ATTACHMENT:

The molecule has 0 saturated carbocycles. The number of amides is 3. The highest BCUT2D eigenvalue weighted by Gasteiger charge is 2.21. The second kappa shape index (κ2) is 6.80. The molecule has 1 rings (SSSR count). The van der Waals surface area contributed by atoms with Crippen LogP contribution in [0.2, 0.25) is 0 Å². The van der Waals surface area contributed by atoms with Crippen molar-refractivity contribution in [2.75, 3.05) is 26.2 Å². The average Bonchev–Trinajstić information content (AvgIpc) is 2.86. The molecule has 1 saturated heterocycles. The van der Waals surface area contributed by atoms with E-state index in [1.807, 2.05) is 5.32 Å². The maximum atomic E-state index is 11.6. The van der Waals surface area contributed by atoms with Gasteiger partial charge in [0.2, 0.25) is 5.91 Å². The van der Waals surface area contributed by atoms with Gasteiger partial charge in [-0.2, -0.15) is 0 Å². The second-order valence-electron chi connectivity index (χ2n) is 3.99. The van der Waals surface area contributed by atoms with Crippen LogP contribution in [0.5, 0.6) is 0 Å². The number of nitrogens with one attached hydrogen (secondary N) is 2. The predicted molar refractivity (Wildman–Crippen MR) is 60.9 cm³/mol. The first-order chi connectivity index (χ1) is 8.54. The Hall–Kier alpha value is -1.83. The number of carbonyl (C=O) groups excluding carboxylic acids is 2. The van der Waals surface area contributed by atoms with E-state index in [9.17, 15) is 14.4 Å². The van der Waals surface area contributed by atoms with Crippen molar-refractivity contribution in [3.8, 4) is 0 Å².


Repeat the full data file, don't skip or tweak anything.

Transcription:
The molecule has 0 saturated carbocycles. The number of amides is 3. The highest BCUT2D eigenvalue weighted by Gasteiger charge is 2.21. The second kappa shape index (κ2) is 6.80. The molecule has 1 rings (SSSR count). The van der Waals surface area contributed by atoms with Crippen LogP contribution in [0.2, 0.25) is 0 Å². The van der Waals surface area contributed by atoms with Crippen molar-refractivity contribution in [2.75, 3.05) is 26.2 Å². The average Bonchev–Trinajstić information content (AvgIpc) is 2.86. The molecule has 1 saturated heterocycles. The van der Waals surface area contributed by atoms with E-state index in [1.807, 2.05) is 5.32 Å². The maximum atomic E-state index is 11.6. The van der Waals surface area contributed by atoms with Gasteiger partial charge in [0.2, 0.25) is 5.91 Å². The van der Waals surface area contributed by atoms with Gasteiger partial charge in [-0.2, -0.15) is 0 Å². The second-order valence-electron chi connectivity index (χ2n) is 3.99. The van der Waals surface area contributed by atoms with Crippen LogP contribution in [0.5, 0.6) is 0 Å². The number of nitrogens with one attached hydrogen (secondary N) is 2. The predicted molar refractivity (Wildman–Crippen MR) is 60.9 cm³/mol. The first-order chi connectivity index (χ1) is 8.54. The Hall–Kier alpha value is -1.83. The number of carbonyl (C=O) groups excluding carboxylic acids is 2. The van der Waals surface area contributed by atoms with E-state index in [9.17, 15) is 14.4 Å². The van der Waals surface area contributed by atoms with Crippen molar-refractivity contribution in [3.8, 4) is 0 Å².